Show me your animal facility – Lene Hornbæk Holm

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A career as a laboratory mouse or rat is short and ends abruptly in a yellow bucket labelled 'hazardous waste'. But before they get to that point, the mice and rats can be fortunate enough to be looked after by Lene Hornbæk Holm. As an animal technician at Aarhus University, she is responsible for thousands of mice and rats.

2017.11.16 | Marie Groth Andersen

All photos: Maria Randima/RANDIMA PHOTO

It is eight in the morning and Lene Hornbæk Holm has already been working for an hour and a half.

Why do you start work so early?

"It's nice to get her early and take care of all the practical stuff before the researchers start visiting the animal facilities," she explains.

The animal facilities she is referring to are a corridor on the fifth floor under the roof of the Department of Biomedicine on Ole Worms Allé. Behind the wooden doors are cabinets full of small plastic cages with a handful of mice in each.

On her morning round, Holm checks to see if any animals have been born during the night. There are also around a hundred cages that need cleaning, which is done in what looks like an industrial washing machine. But first, the bedding must be knocked out into a waste bin.

"It's not really hard in itself, but after you repeat the same movement hundreds of times in succession, you begin to feel it.”

Holm nods her head towards the waste bin.

"The waste has to be carried down from the fifth floor, and deliveries of bags of feed and animal bedding have to be taken in the other direction. Fortunately, there is a lift that just about has room for a pallet. But there isn’t one over in the animal facilities at Bartholins Allé. There we have to grab all the sacks and drag them in and up to the facilities."

Allergies

However, there is the prospect of a much of the heavy lifting ending in September next year. This is when the Department of Biomedicine's new Skou Building will be finished and will offer modern laboratory animal facilities. Which will in turn improve the work environment for the animal technicians in several areas. And for the researchers too, according to Holm:

"The exposure to allergens is pretty overwhelming when you open a cabinet with loads of cages in it. For a researcher who isn’t continuously exposed to the allergens in the same way as the technicians, it can be pretty overwhelming and also lead to allergic reactions. It’s typically the researchers who develop allergies to the animals."

The new animal facilities will have exhaust ventilation in each individual cage as well as better access to the facilities.

Laboratory mouse – a short career

Holm primarily looks after mice and rats that are used in various animal experiments by researchers at the Department of Biomedicine, where a career as a laboratory mouse is short.

"Some mice don’t even get to be born, for example if the researchers need to perform experiments on mice foetuses. Others live to be two or three years old before their career as laboratory mice comes to an end. But normally their lifespan is between six and fourteen weeks."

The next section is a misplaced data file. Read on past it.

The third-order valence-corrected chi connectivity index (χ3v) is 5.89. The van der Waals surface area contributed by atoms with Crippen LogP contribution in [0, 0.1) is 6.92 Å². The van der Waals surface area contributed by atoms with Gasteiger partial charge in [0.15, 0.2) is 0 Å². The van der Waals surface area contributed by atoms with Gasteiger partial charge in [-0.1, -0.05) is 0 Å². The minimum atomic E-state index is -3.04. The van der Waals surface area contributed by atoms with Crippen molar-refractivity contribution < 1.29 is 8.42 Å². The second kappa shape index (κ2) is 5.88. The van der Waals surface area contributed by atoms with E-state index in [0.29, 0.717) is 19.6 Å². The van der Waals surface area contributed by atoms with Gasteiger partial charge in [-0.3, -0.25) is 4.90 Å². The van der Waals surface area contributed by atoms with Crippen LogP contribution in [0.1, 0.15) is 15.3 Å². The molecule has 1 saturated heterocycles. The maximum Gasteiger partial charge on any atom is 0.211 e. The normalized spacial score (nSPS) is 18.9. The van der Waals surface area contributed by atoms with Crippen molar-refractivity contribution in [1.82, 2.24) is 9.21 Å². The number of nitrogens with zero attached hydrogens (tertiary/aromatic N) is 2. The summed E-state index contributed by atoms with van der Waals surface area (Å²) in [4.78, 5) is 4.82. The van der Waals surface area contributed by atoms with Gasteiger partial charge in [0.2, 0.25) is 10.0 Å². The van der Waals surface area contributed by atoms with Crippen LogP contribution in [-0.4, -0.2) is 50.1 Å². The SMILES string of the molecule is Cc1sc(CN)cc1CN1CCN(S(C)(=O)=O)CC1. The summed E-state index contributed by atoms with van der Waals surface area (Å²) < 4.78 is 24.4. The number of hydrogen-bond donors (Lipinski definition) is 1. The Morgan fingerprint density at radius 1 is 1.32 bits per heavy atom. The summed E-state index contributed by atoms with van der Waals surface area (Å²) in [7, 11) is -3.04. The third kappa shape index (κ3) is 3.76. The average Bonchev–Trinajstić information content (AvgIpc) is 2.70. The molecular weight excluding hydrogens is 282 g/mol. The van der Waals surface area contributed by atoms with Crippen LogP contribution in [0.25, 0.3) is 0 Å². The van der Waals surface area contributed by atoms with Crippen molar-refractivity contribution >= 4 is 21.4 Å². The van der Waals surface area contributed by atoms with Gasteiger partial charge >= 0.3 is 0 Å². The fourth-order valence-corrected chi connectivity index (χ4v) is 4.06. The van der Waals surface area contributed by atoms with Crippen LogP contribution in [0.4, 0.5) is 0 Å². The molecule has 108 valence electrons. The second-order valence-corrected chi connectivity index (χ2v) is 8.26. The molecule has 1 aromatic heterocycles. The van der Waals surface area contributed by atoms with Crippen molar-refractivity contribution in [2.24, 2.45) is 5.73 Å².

In other words, the job of a laboratory mouse is not one they survive. Often Holm and her colleagues are the ones to give the final injection.

"We do that every day. It’s not the most fun job in the world. We are animal technicians because we love animals and want to do what we can for the animals. When I have to put down small, cute baby mice or rats, I have to leave my feelings out of it. Otherwise I’ll feel sad."

But that is also as far as things go in terms of sentimentality.

"The animals have a purpose while they’re here. Working with animals that will be used for animal experiments doesn’t bother me. I help to make sure that they have as good a life as possible while they’re here. A lot of people think it’s kind of a strange job, but I don’t have any problems defending it."

Lene Hornbæk Holm with the yellow bucket - the graveyard of the laboratory mice and rats. They are considered hazardous waste because they can have been genetically modified or infected during the experiments.

She began as a trainee animal technician at the Department of Clinical Medicine in 2001, before moving to a privately-owned breeding company and then finally being employed at the university in 2010.

Why did you want to be an animal technician?

"I got the idea during the four months I spent on a kibbutz in Israel when I was twenty. Here I looked after the cows. Going out and petting the animals, milking them and talking to them, I thought that was the best thing in the world, so the plan was actually to become an animal technician within the agricultural sector."

But you ended up at AU. Why is that?

"It was a bit by chance because I got a trainee place at the university. The work here is completely different to the agricultural sector. But it’s really good and I'm happy with my work and my colleagues. We’re all mad about animals. For some it’s cats, for me it’s my German Shepard Kyrmpe, who is also my biggest leisure interest."

The animal technicians do not have an office as such, but they have a computer in the storeroom that they use during breaks.

"Then we sit here. One of us on the office chair and another on the sacks of feed," laughs Holm.

Holm is one of two union representatives for the animal technicians at AU. She therefore has a work station in an office on the ground floor that she shares with a handful of students and another employee.

"I've been a union representative for two years and it’s really, really exciting. Especially right now, where we’re busy merging departments here at Biomedicine. I’ve always had a sense of professional pride and been pleased with my profession, and that’s certainly not changed after I was elected as union representative."

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Revised 21.09.2018